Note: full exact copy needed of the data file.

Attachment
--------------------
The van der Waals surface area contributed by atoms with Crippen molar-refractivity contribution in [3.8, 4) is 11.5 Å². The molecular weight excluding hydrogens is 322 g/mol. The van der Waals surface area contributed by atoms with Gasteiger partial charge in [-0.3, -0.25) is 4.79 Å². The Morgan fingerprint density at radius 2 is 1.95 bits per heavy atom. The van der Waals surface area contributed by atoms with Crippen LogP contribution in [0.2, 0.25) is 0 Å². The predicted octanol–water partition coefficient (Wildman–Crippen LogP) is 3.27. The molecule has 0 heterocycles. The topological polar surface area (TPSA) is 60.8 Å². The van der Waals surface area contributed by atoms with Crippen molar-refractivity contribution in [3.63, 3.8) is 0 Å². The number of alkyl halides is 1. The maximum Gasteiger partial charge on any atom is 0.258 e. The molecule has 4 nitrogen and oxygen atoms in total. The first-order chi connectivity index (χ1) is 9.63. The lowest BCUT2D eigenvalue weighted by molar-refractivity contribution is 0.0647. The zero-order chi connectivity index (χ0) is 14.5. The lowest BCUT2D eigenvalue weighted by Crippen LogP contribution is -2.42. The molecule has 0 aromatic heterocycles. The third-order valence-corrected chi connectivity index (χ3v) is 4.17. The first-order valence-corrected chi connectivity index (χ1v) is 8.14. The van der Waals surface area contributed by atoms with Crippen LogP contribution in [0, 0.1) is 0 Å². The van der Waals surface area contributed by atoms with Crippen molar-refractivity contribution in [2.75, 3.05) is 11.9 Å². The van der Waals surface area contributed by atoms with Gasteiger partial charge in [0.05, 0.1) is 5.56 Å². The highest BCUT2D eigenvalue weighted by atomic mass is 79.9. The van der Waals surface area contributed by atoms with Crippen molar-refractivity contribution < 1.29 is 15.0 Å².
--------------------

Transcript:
The van der Waals surface area contributed by atoms with Crippen molar-refractivity contribution in [3.8, 4) is 11.5 Å². The molecular weight excluding hydrogens is 322 g/mol. The van der Waals surface area contributed by atoms with Gasteiger partial charge in [-0.3, -0.25) is 4.79 Å². The Morgan fingerprint density at radius 2 is 1.95 bits per heavy atom. The van der Waals surface area contributed by atoms with Crippen LogP contribution in [0.2, 0.25) is 0 Å². The predicted octanol–water partition coefficient (Wildman–Crippen LogP) is 3.27. The molecule has 0 heterocycles. The topological polar surface area (TPSA) is 60.8 Å². The van der Waals surface area contributed by atoms with Crippen molar-refractivity contribution in [3.63, 3.8) is 0 Å². The number of alkyl halides is 1. The maximum Gasteiger partial charge on any atom is 0.258 e. The molecule has 4 nitrogen and oxygen atoms in total. The first-order chi connectivity index (χ1) is 9.63. The lowest BCUT2D eigenvalue weighted by molar-refractivity contribution is 0.0647. The zero-order chi connectivity index (χ0) is 14.5. The lowest BCUT2D eigenvalue weighted by Crippen LogP contribution is -2.42. The molecule has 0 aromatic heterocycles. The third-order valence-corrected chi connectivity index (χ3v) is 4.17. The first-order valence-corrected chi connectivity index (χ1v) is 8.14. The van der Waals surface area contributed by atoms with Crippen LogP contribution in [0, 0.1) is 0 Å². The van der Waals surface area contributed by atoms with Crippen molar-refractivity contribution in [2.75, 3.05) is 11.9 Å². The van der Waals surface area contributed by atoms with Gasteiger partial charge in [0.05, 0.1) is 5.56 Å². The highest BCUT2D eigenvalue weighted by atomic mass is 79.9. The van der Waals surface area contributed by atoms with Crippen molar-refractivity contribution < 1.29 is 15.0 Å².